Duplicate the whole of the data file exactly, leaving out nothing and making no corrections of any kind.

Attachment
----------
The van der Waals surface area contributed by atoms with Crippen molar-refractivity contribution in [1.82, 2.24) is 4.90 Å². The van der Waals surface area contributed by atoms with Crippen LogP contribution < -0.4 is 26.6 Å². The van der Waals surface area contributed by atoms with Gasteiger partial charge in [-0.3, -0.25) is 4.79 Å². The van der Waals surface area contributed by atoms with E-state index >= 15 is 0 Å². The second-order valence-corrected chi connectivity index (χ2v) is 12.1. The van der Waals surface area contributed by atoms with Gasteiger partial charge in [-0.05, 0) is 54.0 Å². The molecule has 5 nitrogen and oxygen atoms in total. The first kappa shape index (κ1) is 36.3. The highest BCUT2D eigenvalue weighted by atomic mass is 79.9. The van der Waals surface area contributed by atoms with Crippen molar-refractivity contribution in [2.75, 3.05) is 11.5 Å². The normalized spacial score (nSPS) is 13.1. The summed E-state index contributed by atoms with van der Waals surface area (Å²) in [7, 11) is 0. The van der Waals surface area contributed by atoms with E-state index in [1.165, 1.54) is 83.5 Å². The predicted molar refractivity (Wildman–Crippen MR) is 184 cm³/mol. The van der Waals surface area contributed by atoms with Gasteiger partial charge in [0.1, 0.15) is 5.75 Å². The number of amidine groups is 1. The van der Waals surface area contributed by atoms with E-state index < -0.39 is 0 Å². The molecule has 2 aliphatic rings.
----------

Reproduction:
The van der Waals surface area contributed by atoms with Crippen molar-refractivity contribution in [1.82, 2.24) is 4.90 Å². The van der Waals surface area contributed by atoms with Crippen LogP contribution < -0.4 is 26.6 Å². The van der Waals surface area contributed by atoms with Gasteiger partial charge in [-0.3, -0.25) is 4.79 Å². The van der Waals surface area contributed by atoms with E-state index >= 15 is 0 Å². The second-order valence-corrected chi connectivity index (χ2v) is 12.1. The van der Waals surface area contributed by atoms with Gasteiger partial charge in [-0.05, 0) is 54.0 Å². The molecule has 5 nitrogen and oxygen atoms in total. The first kappa shape index (κ1) is 36.3. The highest BCUT2D eigenvalue weighted by atomic mass is 79.9. The van der Waals surface area contributed by atoms with Crippen molar-refractivity contribution in [2.75, 3.05) is 11.5 Å². The normalized spacial score (nSPS) is 13.1. The summed E-state index contributed by atoms with van der Waals surface area (Å²) in [7, 11) is 0. The van der Waals surface area contributed by atoms with E-state index in [1.165, 1.54) is 83.5 Å². The predicted molar refractivity (Wildman–Crippen MR) is 184 cm³/mol. The van der Waals surface area contributed by atoms with Gasteiger partial charge in [0.1, 0.15) is 5.75 Å². The number of amidine groups is 1. The van der Waals surface area contributed by atoms with E-state index < -0.39 is 0 Å². The molecule has 2 aliphatic rings.